Floors 4–9 suffered partial collapse and/or fire damage as a result of the September 11 attacks. Floors 1–3 were not damaged. The building's structural integrity on its upper floors were partially compromised due to the impact of steel and other debris from the North Tower. Other collapsed sections were due to fire damage. Portions of internal collapse and burnout were found on upper floors, mainly floors 6–8. The black exterior facade suffered severe fire damage. Floors 5–9 were on fire after the collapse of the South Tower. A section of the fuselage from United Airlines Flight 175 landed on the roof. 5 WTC was the least damaged building of the entire complex. The Borders bookstore was undamaged after both towers collapsed. The building was the location of the Survivors' Staircase, which was recovered from the building's underground after it was demolished.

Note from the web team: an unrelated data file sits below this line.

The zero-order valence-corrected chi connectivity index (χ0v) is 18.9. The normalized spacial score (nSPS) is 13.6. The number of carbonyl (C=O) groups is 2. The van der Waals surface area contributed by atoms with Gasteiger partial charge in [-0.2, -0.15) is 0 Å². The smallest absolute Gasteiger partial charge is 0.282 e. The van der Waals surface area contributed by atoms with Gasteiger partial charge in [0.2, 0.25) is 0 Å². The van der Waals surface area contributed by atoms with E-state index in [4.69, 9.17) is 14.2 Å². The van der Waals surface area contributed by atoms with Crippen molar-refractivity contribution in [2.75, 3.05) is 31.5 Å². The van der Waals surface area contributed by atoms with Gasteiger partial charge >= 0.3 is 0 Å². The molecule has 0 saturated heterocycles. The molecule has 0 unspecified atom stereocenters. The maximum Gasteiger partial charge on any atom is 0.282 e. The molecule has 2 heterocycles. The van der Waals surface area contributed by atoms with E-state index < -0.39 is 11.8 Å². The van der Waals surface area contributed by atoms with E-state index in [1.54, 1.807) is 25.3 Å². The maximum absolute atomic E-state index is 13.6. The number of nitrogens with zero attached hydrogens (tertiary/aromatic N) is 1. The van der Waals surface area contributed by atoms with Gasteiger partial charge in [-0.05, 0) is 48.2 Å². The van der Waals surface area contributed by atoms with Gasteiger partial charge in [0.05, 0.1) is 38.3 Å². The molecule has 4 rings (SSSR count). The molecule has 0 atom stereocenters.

The building was demolished by weakening its internal structure and using cables to pull down the rest of the structure, the same way 4 and 6 World Trade Center were demolished. The last standing section of 5 WTC was removed by December 2001.
The Federal Emergency Management Agency (FEMA)/ASCE Building Performance Study Team found that some connections between the structural steel beams failed in the fire. This was most apparent in the collapse of 5 World Trade Center, where the fireproofing did not protect the connections, causing the structure to fail. The structural failure didn't cause the entire building to collapse, as seen after the attacks that the structural skeleton remained intact.
2 World Trade Center will stand at the exact location where the original 5 World Trade Center once stood.